18 THE QUEENS COURIER • NOVEMBER 29, 2018 FOR BREAKING NEWS VISIT WWW.QNS.COM
Rain-soaked ralliers off er storm of Amazon HQ2 gripes
BY ALEJANDRA O’CONNELLDOMENECH
Anti-Amazon protestors and politicians
vowed on Monday night to never
stop fi ghting against Amazon’s HQ2
coming to Long Island City.
Councilman Jumaane Williams,
Assemblyman Harvey Epstein,
Councilwoman Helen Rosenthal, former
Speaker of the City Council Melissa Mark-
Viverito along with representatives from
Align, NYCC, Socialist Alternative, Make the
Road, Caaav Organizing Asian Communities
and RWDSU gathered in front of the Long
Island City courthouse on Nov. 26.
Despite the pouring rain, the steps of the
courthouse were packed with protestors
holding signs that read “No to Amazon”
and carrying frowning Amazon boxes. To
many of the protestors, Amazon’s arrival
in Long Island City will negatively impact
every aspect of life.
“Th e people of Queens deserve better
and we demand better and we will march
forever until we get what we deserve,”said
Councilman Jimmy Van Bramer.
Van Bramer spoke out again about the
$500 million from the state the company
will receive for setting up shop in Long
Island City. Protests and outcry from elected
offi cials will not stop until the terms of
the City’s deal with Amazon are renegotiated.
Both Van Bramer and Williams signed
a letter last year asking Amazon to come
to New York but have come out against
the deal since it was announced earlier
this month. Th ey charged that Mayor Bill
de Blasio and Govenor Andrew Cuomo’s
decision to bring Amazon to the city was
“We said we would like to have a conversation,”
said Williams, who’s running for
public advocate in 2019. “We heard nothing
from this mayor until a couple of weeks
ago and what we heard was a friggin’ helipad,
three billion dollars and you’ve given
away all the power of this city. I do not
understand the mayor who should be the
fi rst in line protecting New York City’s
power of land use especially for local elected
If the city could aff ord to give $3 billion
in tax breaks to Amazon, the lawmakers
argued, then they are also capable of allotting
more funds toward improvements to
public housing and public transportation.
Another issue that many protestors spoke
out against was Amazon’s alleged treatment
of immigrants and people of color.
According to Th e Washington Post, in the
summer of this year, Amazon pitched its
facial recognition soft ware to Immigration
and Customs Enforcement (ICE) offi cials
Photo by Alejandra O’Connell-Domenech/THE COURIER
as a means for them to identify immigrants.
(Th e Washington Post is owned by Nash
Holdings, a holding company created by
Amazon founder Jeff Bezos.)
“Amazon benefi ts from terrorizing immigrants,”
said Blanca Palomeque in Spanish.
As a Queens resident and member of Make
the Road who immigrated from Ecuador 15
years ago, she said that she could not condone
Amazon’s imminent move to LIC.
“It’s an injustice,” she said.Anti-Amazon
protestors stood out in the rain to call
for a renegotiation of the City’s deal with
Amazon in Long Island City.
Real estate broker: Amazon HQ2 presents big opportunity
BY ALEJANDRA O’CONNELLDOMENECH
A Long Island City real estate broker
wants to assure residents that just because
Amazon is coming doesn’t mean that the
neighborhood will lose its sense of community.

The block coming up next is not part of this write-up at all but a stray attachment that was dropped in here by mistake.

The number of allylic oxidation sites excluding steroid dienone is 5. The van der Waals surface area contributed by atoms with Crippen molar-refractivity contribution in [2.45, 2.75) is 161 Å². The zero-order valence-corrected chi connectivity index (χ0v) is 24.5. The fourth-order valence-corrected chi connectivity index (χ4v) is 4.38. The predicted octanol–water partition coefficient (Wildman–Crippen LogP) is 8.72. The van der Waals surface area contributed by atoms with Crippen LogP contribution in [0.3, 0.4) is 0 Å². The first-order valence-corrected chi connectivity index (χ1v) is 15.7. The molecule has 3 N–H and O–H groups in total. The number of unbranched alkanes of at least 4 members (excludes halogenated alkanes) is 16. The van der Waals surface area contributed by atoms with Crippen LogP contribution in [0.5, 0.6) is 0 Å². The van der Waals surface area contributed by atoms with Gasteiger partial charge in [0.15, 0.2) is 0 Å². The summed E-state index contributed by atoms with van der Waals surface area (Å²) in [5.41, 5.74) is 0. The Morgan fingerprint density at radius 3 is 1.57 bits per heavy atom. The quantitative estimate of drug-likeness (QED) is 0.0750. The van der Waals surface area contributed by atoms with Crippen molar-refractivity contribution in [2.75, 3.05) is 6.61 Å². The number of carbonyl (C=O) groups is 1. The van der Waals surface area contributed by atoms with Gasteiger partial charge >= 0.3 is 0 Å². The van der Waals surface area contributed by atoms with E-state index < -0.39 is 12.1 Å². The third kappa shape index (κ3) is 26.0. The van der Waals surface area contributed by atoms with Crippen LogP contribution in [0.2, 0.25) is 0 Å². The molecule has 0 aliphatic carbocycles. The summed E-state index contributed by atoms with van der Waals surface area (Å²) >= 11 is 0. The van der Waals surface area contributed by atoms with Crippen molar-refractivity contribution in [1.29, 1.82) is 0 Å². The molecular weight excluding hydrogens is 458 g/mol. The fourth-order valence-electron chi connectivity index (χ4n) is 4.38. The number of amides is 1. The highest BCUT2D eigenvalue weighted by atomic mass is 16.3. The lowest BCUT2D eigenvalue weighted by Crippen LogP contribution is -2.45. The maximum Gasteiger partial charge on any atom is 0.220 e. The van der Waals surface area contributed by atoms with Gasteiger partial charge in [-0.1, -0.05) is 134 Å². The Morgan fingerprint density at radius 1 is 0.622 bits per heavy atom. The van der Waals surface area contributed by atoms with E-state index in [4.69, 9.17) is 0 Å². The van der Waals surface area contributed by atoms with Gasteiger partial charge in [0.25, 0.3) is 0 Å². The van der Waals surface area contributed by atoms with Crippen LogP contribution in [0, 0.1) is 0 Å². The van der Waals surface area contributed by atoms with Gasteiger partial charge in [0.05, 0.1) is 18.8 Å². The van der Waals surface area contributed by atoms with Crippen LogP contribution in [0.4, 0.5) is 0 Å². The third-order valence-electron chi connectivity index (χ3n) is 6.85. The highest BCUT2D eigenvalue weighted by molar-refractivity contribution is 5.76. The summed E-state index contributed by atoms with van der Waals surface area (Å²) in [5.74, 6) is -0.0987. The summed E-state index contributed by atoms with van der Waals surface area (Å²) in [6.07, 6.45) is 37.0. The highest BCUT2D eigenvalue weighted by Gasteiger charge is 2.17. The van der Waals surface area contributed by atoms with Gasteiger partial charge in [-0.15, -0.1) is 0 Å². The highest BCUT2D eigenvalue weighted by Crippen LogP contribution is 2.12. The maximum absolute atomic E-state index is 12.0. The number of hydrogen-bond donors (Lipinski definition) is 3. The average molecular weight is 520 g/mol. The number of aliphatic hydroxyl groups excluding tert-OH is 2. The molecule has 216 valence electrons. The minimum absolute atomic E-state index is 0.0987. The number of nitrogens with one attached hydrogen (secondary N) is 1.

“Beyond just dollars and cents this is
a great opportunity for the community
to see an improvement for a lot of lives,”
said Robert Whalen, director of sales at
Halstead Real Estate, a tristate area real
estate brokerage fi rm.
According to Whalen, local real estate
fi rms won’t be the only ones who will benefi
t from LIC’s soon-to-be new neighbor.
In order to make sure everyone in LIC
benefi ts, he stressed that between brokers
and community members must have a
more open dialogue — because, ultimately,
both pro-Amazon and anti-Amazon
residents want the same things.
“We just diff er in how we should get
there,” said Whalen.
Multiple Amazon protests have already
taken place in Long Island City, with
many residents upset that with the company’s
arrival, longtime low-income residents
could be pushed out. Some residents
have been fearful that tax breaks
for Amazon means less money for Long
Island City schools and infrastructure.
Since Amazon announced that Long
Island City would become home to one
of its HQ2 locations, the real estate market
has seen a surge in interest with traffi
c at Halstead open houses being three to
four times higher than normal.
Many properties have attracted multiple
buyers. Walk in traffi c at the fi rm’s
Vernon Boulevard offi ce has doubled and
phones are ringing off the hook with
sellers asking for advice. Th e price for
residential and commercial space will
most likely skyrocket as Amazon’s arrival
Long Island City was already the fastest
growing neighborhood in the United
States before Amazon announced its
impending arrival and has been an industrial
center for decades.
According to Whalen, Amazon’s arrival
and the resulting infl ux of people in Long
Island City is part of the normal evolution
of the neighborhood.
“It is going to accelerate it and give it a
little more defi nition,” said Whalen.
Whalen not only works in the neighborhood,
but he’s also lived there since
2007. He said that the increased development
brought more restaurants, martial
arts studios, soccer leagues, salons and
other businesses that he, his family and
neighbors can enjoy.
“It’s a little bit diff erent and the buildings
are shinier but there is an interest in
preserving that,” said Whalen.
But in order for progress to happen,
he concluded, Long Island City residents
need to accept and try to work with
Amazon and each other.
Th e mouth of the Anable Basin in Long
Island City, where Amazon will develop
its HQ2 campus in partnership with local
real estate companies.
Photo: Alejandra O'Connell-Domenech/THE COURIER
The Long Island City waterfront near Anable Basin